The following description was taken from the R01 version of this FOA.
Alterations in the gut microbiome have been associated with reproductive, developmental and metabolic disorders. Gut microbes process the food, synthesize vitamins, and produce numerous chemicals of hormonal nature that are released into the blood. These include small chain fatty acids (SCFAs), neurotransmitters (serotonin, dopamine, GABA), precursors of neuroactive compounds such as tryptophan, kynurenine and L-Dopa, and trimethylamine, a choline metabolite. By virtue of entering the bloodstream, these microbial products could influence the function of the hypothalamo-pituitary-gonadal (HPG), hypothalamo-pituitary-adrenal (HPA), and hypothalamo-pituitary-thyroid (HPT) axes, thereby affecting reproduction, stress management, and metabolism, respectively. Indeed, studies conducted in germ-free animals have shown that the gut microbiome influences stress activity and anxiety-like behavior through the HPA axis. However, there is no information on the influence of the gut microbiome over the HPG and HPT axes which control reproductive and metabolic function.
In 2007, the NIH established a Common Fund Human Microbiome Project (HMP) with the mission of generating research resources for comprehensive characterization of the human microbiota and analysis of their role in human health and disease. The studies under this project have helped determine variations in the microbiome in different tissues and its function in large human populations, as well as established associations between altered microbial content and disease states. However, there are no studies to define precise biological or molecular pathways by which gut or any other organ-specific microbiota influences the host health or disease. This initiative is an attempt to stimulate research in the mechanistic understanding of how gut microbiome composition influences host metabolism and reproduction.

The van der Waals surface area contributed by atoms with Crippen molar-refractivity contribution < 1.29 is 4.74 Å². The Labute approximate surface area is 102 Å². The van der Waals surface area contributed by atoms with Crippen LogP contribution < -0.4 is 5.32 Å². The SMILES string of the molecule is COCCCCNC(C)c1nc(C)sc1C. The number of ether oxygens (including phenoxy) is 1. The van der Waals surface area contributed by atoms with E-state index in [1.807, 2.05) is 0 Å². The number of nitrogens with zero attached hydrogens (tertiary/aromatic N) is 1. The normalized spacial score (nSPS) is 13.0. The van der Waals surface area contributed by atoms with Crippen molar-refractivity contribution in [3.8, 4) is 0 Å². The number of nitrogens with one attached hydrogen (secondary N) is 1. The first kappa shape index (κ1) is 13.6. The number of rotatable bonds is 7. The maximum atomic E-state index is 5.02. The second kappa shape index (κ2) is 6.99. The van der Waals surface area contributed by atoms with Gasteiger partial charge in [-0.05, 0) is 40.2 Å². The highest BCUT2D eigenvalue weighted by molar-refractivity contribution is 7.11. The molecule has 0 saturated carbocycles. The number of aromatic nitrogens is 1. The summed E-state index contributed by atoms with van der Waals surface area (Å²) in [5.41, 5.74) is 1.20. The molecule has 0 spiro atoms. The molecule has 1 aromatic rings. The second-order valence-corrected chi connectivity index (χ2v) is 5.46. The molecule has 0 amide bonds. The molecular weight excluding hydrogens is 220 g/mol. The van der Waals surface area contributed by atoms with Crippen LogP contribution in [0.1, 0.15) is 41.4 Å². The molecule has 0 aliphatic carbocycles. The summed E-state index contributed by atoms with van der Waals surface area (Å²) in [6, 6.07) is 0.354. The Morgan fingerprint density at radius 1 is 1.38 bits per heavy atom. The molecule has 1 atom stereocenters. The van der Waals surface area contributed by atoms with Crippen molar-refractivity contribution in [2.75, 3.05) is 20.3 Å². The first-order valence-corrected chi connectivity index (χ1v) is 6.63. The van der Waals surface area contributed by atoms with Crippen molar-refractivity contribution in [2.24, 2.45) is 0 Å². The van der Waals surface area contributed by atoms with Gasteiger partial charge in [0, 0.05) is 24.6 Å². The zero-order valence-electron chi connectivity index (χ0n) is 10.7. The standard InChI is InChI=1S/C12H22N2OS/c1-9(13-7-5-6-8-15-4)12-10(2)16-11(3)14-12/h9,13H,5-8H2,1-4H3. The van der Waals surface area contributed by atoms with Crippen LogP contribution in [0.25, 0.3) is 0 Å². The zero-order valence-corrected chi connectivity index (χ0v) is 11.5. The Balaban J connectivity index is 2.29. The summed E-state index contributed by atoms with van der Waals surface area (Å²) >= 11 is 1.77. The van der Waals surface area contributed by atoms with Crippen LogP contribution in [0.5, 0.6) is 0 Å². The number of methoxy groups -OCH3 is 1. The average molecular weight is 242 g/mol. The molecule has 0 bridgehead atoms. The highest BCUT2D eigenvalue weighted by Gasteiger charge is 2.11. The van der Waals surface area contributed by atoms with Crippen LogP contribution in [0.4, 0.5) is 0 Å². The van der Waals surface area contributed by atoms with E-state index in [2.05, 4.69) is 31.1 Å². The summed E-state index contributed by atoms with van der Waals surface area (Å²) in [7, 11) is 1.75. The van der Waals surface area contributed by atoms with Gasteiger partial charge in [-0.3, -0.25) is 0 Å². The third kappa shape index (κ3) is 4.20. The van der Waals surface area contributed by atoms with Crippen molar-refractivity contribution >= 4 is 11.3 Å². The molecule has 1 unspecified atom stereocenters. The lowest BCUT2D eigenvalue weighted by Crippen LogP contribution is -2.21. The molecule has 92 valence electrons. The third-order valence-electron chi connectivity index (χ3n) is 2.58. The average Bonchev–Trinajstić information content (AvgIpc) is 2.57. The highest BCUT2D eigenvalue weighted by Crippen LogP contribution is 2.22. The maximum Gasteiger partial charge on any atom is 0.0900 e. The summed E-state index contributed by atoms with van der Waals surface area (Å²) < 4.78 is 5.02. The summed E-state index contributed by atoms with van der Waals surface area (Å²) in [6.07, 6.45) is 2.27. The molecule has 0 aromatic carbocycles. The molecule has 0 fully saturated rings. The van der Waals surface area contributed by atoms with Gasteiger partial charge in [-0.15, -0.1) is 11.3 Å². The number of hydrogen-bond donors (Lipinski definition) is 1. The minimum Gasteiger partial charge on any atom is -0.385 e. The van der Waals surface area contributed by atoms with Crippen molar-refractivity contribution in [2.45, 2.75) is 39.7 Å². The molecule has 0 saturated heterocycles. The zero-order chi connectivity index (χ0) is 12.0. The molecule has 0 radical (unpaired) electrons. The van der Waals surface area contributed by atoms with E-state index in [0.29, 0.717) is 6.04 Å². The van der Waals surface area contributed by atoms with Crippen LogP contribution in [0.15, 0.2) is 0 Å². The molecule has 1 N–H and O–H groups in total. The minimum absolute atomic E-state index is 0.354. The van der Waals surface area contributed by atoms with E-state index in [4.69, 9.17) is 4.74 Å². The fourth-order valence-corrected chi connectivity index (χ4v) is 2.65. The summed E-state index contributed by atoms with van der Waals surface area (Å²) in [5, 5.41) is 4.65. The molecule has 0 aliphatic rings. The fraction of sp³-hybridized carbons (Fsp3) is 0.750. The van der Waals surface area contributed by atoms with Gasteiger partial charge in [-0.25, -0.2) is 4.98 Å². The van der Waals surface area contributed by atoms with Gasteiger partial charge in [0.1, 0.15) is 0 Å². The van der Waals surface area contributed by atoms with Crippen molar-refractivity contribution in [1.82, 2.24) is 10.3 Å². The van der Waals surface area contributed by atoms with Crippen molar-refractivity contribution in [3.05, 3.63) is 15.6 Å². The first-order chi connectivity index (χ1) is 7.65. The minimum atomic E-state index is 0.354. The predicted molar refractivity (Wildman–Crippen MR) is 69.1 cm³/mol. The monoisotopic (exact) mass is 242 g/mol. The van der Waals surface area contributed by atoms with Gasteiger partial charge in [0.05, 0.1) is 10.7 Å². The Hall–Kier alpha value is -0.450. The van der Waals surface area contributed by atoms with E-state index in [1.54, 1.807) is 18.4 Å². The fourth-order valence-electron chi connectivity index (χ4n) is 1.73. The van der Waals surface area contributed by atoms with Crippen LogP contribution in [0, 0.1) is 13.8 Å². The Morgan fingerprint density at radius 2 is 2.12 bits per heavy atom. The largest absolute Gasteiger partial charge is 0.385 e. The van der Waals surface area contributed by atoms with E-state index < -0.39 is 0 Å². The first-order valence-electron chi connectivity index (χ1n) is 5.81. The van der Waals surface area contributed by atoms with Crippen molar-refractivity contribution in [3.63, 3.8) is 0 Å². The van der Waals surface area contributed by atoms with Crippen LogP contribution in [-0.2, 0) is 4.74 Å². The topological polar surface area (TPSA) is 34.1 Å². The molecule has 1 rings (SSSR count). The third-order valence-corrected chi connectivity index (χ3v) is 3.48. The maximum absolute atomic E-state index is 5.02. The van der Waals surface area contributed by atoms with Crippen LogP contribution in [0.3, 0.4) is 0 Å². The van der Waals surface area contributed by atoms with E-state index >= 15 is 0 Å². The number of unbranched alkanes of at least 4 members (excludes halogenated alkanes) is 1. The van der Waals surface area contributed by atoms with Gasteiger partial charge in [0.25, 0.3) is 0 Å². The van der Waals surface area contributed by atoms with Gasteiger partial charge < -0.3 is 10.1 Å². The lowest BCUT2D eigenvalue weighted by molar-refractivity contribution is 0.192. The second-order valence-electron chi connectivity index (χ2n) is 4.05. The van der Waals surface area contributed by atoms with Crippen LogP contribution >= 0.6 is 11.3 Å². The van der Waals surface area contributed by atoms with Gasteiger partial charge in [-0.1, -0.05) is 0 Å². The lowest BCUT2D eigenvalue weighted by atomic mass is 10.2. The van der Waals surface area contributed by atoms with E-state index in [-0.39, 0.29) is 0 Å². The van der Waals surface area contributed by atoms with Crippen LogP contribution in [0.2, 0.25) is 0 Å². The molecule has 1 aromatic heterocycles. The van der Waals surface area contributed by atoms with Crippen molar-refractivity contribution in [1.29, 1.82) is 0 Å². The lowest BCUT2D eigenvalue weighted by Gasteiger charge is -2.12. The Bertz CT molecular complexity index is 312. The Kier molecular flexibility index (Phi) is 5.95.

Reproductive success is tightly linked to the metabolic state of an individual. Metabolism, in turn, is exquisitely influenced by nutritional status with both under-nutrition and over-nutrition being associated with compromised fertility in both females and males. The gut is the portal for absorption of digested food, which along with the quantity of food consumed, dictates to a large degree nutritional status. The gut consists of trillions of microorganisms collectively called the microbiome which perform essential protective, structural, and metabolic functions for host health. For example, the gut microbiome produces numerous chemical entities of hormonal nature from food such as small chain fatty acids, neurotransmitters and other precursors of neuroactive compounds. These products may act locally in the gut or get absorbed into the blood stream and act at distal sites. Thus, these “metabolomes” of the gut microbiome may act at the level of gut to reduce or increase appetite or alternatively act at the level of the central nervous system to regulate food intake, metabolism, reproduction, and/or stress management.